Louise Kerouaille, Duchess of Portsmouth

There are so many women from history whose stories have been made into films. There's Marie Antoinette, captured in candy-coloured stripes and bows and played by Kirsten Dunst in 2006. And then of course Anne Boleyn, played by actresses including Merle Oberon, Genevieve Bujold, Natalie Dormer and, more recently, Jodie Turner-Smith. Elizabeth I has been portrayed on the silver screen by Judy Dench, Cate Blanchett and Margot Robbie. In these films, there's usually a focus on the woman's adversities, her ability to rise above them and then some hint of tragedy. And so, as I was researching the life of Louise Kerouaille in the late seventeenth century, I wondered why a movie hadn't been made about her. 

Print made by Paul van Somer, ca. 1649–ca. 1694, Dutch, Louise, Duchess of Portsmouth, ca. 1680, Mezzotint, Yale Center for British Art, Paul Mellon Collection, B1974.12.622. Public Domain.

Kerouaille was born to high-born parents. Named Louise RenĂ©e de Penancoet Keroualle, her father was Guillame de Penancoet and her mother Marie, daughter of Sebastien du Ploeue. Born in around 1647, she lived in Brittany until she was brought to England in around 1670 by none other than the king's sister, Henrietta Marie, the Duchess of Orleans. Louise, then aged around twenty-three, stepped off the ship's wooden gangplank into a land recently rattled by plague, fire and foreign tensions. She would have noticed the rebuilding of London's skyline, altered forever by the Great Fire that had raged just four years before. Beautiful and noted for her good manners, the diarist Evelyn had written that she had a childish, simple and 'baby face'. She was almost immediately instated as a Maid of Honour to Charles' queen, Catherine of Braganza in the November of the year of her arrival, 1670. 

Unsurprisingly, it was not long before Louise became Charles' mistress, one of the many that sought the undivided attention of the king. His marriage to Catherine was not a successful one and they produced no children together, although the king did sire a number of children out of wedlock. In July 1672 Louise gave birth to Charles, named after his royal father, the king creating the boy Duke of Richmond. Typically, Charles rewarded his mistresses with wealth and titles and on 19 August 1673 he granted some to Louise linked to Hampshire. She became Baroness Petersfield, Countess of Fareham and Duchess of Portsmouth. On the same date she was raised to Lady of the Bedchamber at court. 

In just three years Louise had been fully integrated into the royal court. She had a royal son, acknowledged by his father and awarded with a dukedom. She may have been present when her son, aged nine, was instated as a Knight of the Garter in a prestigious ceremony headed by his father in 1681. The title had been borne by another illegitimate son of a king, Henry Fitzroy (the son of Henry VIII and his mistress Elizabeth Blount) in 1525. With her many titles, Louise presided over the exciting and glamorous centre of Charles' court and had a pivotal role in the queen's household, enjoying her own income. She would have come into contact with women such as Nell Gwynne, another mistress of the king's, as well as Barbara Villiers and other women at the court. She was also painted by the prolific artist Peter Lely, contemporary portraits showing her gazing coyly out of the canvas, her glossy dark curls falling around her neck. More titles would soon come. In December 1673, Charles granted her the Seignory of Aubigny, and in 1684 the French king raised her to Duchess. However, as with so many royal mistresses in history, everything changed for Louise on Charles' death, on 6 February 1685.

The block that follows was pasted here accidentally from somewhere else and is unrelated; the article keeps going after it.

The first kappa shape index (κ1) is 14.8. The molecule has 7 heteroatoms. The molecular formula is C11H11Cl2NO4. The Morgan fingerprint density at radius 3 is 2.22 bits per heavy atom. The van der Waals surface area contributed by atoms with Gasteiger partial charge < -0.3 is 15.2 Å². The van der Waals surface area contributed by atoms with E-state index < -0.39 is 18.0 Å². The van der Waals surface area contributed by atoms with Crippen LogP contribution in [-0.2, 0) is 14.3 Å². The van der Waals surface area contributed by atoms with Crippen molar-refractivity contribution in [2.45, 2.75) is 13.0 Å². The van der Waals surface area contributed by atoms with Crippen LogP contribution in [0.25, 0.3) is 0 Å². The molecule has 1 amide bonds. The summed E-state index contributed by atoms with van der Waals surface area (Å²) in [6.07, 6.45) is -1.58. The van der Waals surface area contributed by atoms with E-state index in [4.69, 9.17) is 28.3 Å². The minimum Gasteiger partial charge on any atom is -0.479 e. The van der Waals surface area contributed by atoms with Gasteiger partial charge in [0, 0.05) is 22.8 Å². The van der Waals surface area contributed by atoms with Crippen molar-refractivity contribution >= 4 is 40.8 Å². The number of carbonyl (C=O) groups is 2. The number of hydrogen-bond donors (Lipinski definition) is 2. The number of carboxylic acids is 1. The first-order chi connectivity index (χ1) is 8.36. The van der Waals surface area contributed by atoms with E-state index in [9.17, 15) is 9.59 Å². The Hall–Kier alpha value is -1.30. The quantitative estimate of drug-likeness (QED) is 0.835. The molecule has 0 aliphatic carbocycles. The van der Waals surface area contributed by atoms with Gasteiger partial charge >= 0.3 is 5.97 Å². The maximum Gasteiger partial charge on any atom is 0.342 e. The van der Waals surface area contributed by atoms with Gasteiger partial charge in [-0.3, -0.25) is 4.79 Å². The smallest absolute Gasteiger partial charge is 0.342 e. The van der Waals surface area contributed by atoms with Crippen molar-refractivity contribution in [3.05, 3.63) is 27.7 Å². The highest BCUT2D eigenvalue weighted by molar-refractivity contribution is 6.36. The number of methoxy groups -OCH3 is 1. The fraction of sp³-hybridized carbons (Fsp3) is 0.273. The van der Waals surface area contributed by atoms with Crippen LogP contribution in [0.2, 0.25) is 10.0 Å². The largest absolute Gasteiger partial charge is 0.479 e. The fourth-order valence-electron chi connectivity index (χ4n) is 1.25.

On the death of the king, Cokayne writes that Louise went to live in Aubigny in France. She is noted as a 'poor pensioner' in 1718, residing at the French court, seen gambling and spending her way through her funds. She may have had a natural tendency to spend, and this may have been the reason Charles, and later Louis XV, granted her these titles and sources of income. Her son was also known to have been a lover of excess, Cokayne noting he was 'addicted to drunkenness and other vices'. Richmond however managed to maintain an active role in England at court, bearing the sceptre and dove at the coronation of Queen Anne in 1702 and created Lord of the Bedchamber in 1714. He died in 1723. Having outlived her son, Louise, soon after, passed away in Paris on 14 November 1734, aged around eighty-seven years old. 

Her story is, in part, a tragedy. She was famed for her beauty, painted by famous Restoration artists and embarked on a love affair with Charles II. But her story ends with the death of her son and lover, her contemporaries noting her out of control spending and poverty at the end of her life. 

Liked this? You might also like these posts with London's Historic Coffee Houses from the Seventeenth and Eighteenth Centuries Lady Mary Bankes and the Seige of Corfe Castle and The Murderesses of Stuart London.

If you're interested in Women's History you might also enjoy my book, Forgotten Women of the Wars of the Roses, exploring ladies in waiting, servants, mistresses and others who influenced (or were influenced by) the fifteenth century conflict.  Order your copy here. 

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Cokayne, The Complete Peerage, volume 6, edition 1, p278-280 and p361-364